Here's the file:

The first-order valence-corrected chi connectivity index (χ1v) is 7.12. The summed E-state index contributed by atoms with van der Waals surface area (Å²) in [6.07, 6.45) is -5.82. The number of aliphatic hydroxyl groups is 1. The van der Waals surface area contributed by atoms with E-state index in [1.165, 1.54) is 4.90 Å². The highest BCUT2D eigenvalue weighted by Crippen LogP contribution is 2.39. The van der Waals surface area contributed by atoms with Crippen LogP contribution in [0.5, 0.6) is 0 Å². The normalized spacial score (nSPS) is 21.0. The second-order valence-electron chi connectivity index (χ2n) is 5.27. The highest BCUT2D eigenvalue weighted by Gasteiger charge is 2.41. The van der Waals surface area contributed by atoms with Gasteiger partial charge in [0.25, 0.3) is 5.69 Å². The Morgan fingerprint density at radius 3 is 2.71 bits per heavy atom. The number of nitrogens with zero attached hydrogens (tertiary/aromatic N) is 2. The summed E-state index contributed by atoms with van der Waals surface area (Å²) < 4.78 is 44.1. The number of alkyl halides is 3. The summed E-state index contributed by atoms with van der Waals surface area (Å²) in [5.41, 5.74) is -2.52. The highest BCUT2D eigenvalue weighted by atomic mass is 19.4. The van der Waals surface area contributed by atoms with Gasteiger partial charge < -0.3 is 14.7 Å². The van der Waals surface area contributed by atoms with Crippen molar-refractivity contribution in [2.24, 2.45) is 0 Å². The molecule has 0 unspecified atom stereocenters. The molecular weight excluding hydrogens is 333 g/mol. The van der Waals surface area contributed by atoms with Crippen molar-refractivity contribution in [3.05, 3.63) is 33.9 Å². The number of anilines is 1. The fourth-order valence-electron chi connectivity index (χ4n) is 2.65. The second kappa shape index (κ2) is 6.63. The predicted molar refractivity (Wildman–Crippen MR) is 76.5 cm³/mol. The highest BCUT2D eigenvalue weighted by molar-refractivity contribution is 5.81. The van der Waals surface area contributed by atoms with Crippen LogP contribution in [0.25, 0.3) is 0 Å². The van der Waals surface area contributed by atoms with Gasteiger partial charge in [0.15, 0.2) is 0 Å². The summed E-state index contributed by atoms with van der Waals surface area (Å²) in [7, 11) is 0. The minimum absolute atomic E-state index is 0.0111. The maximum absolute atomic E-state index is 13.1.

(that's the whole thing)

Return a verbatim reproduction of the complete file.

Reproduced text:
The first-order valence-corrected chi connectivity index (χ1v) is 7.12. The summed E-state index contributed by atoms with van der Waals surface area (Å²) in [6.07, 6.45) is -5.82. The number of aliphatic hydroxyl groups is 1. The van der Waals surface area contributed by atoms with E-state index in [1.165, 1.54) is 4.90 Å². The highest BCUT2D eigenvalue weighted by Crippen LogP contribution is 2.39. The van der Waals surface area contributed by atoms with Crippen LogP contribution in [0.5, 0.6) is 0 Å². The normalized spacial score (nSPS) is 21.0. The second-order valence-electron chi connectivity index (χ2n) is 5.27. The highest BCUT2D eigenvalue weighted by Gasteiger charge is 2.41. The van der Waals surface area contributed by atoms with Gasteiger partial charge in [0.25, 0.3) is 5.69 Å². The Morgan fingerprint density at radius 3 is 2.71 bits per heavy atom. The number of nitrogens with zero attached hydrogens (tertiary/aromatic N) is 2. The summed E-state index contributed by atoms with van der Waals surface area (Å²) < 4.78 is 44.1. The number of alkyl halides is 3. The summed E-state index contributed by atoms with van der Waals surface area (Å²) in [5.41, 5.74) is -2.52. The highest BCUT2D eigenvalue weighted by atomic mass is 19.4. The van der Waals surface area contributed by atoms with Gasteiger partial charge < -0.3 is 14.7 Å². The van der Waals surface area contributed by atoms with Crippen molar-refractivity contribution in [2.24, 2.45) is 0 Å². The molecule has 0 unspecified atom stereocenters. The molecular weight excluding hydrogens is 333 g/mol. The van der Waals surface area contributed by atoms with Crippen molar-refractivity contribution in [3.05, 3.63) is 33.9 Å². The number of anilines is 1. The fourth-order valence-electron chi connectivity index (χ4n) is 2.65. The second kappa shape index (κ2) is 6.63. The predicted molar refractivity (Wildman–Crippen MR) is 76.5 cm³/mol. The highest BCUT2D eigenvalue weighted by molar-refractivity contribution is 5.81. The van der Waals surface area contributed by atoms with Crippen LogP contribution in [0.25, 0.3) is 0 Å². The van der Waals surface area contributed by atoms with Gasteiger partial charge in [0.15, 0.2) is 0 Å². The summed E-state index contributed by atoms with van der Waals surface area (Å²) in [7, 11) is 0. The minimum absolute atomic E-state index is 0.0111. The maximum absolute atomic E-state index is 13.1.